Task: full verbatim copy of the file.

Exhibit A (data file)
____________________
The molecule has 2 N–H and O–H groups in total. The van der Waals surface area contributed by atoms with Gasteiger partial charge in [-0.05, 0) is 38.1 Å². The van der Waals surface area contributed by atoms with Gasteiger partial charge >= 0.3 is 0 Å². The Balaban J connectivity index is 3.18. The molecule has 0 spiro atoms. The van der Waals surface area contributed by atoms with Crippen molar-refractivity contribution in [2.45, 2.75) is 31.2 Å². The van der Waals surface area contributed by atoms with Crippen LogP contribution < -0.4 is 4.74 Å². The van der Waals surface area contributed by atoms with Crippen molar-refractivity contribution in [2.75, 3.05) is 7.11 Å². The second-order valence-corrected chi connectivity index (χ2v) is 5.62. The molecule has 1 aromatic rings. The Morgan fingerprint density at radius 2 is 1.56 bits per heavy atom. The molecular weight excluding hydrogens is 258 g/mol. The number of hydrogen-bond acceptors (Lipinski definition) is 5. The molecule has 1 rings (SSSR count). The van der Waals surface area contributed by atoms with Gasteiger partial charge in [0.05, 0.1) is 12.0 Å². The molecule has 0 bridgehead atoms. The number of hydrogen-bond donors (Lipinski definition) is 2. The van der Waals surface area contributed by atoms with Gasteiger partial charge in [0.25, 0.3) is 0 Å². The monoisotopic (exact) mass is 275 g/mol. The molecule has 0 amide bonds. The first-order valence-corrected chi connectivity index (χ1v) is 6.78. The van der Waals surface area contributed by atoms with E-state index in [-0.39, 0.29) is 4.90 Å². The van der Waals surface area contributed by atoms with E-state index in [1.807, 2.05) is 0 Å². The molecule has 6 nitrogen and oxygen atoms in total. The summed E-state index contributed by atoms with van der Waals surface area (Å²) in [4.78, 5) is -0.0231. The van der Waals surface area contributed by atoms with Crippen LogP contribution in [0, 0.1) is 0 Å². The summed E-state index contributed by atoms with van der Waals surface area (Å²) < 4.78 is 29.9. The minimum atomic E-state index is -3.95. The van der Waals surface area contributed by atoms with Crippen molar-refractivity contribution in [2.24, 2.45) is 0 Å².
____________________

The molecule has 2 N–H and O–H groups in total. The van der Waals surface area contributed by atoms with Gasteiger partial charge in [-0.05, 0) is 38.1 Å². The van der Waals surface area contributed by atoms with Gasteiger partial charge >= 0.3 is 0 Å². The Balaban J connectivity index is 3.18. The molecule has 0 spiro atoms. The van der Waals surface area contributed by atoms with Crippen molar-refractivity contribution in [2.45, 2.75) is 31.2 Å². The van der Waals surface area contributed by atoms with Crippen LogP contribution < -0.4 is 4.74 Å². The van der Waals surface area contributed by atoms with Crippen molar-refractivity contribution in [2.75, 3.05) is 7.11 Å². The second-order valence-corrected chi connectivity index (χ2v) is 5.62. The molecule has 1 aromatic rings. The Morgan fingerprint density at radius 2 is 1.56 bits per heavy atom. The molecular weight excluding hydrogens is 258 g/mol. The number of hydrogen-bond acceptors (Lipinski definition) is 5. The molecule has 1 rings (SSSR count). The van der Waals surface area contributed by atoms with Gasteiger partial charge in [0.05, 0.1) is 12.0 Å². The molecule has 0 bridgehead atoms. The number of hydrogen-bond donors (Lipinski definition) is 2. The van der Waals surface area contributed by atoms with Gasteiger partial charge in [0.25, 0.3) is 0 Å². The monoisotopic (exact) mass is 275 g/mol. The molecule has 0 amide bonds. The first-order valence-corrected chi connectivity index (χ1v) is 6.78. The van der Waals surface area contributed by atoms with E-state index in [-0.39, 0.29) is 4.90 Å². The van der Waals surface area contributed by atoms with E-state index in [1.807, 2.05) is 0 Å². The molecule has 6 nitrogen and oxygen atoms in total. The summed E-state index contributed by atoms with van der Waals surface area (Å²) in [4.78, 5) is -0.0231. The van der Waals surface area contributed by atoms with Crippen LogP contribution in [0, 0.1) is 0 Å². The summed E-state index contributed by atoms with van der Waals surface area (Å²) < 4.78 is 29.9. The minimum atomic E-state index is -3.95. The van der Waals surface area contributed by atoms with Crippen molar-refractivity contribution in [2.24, 2.45) is 0 Å².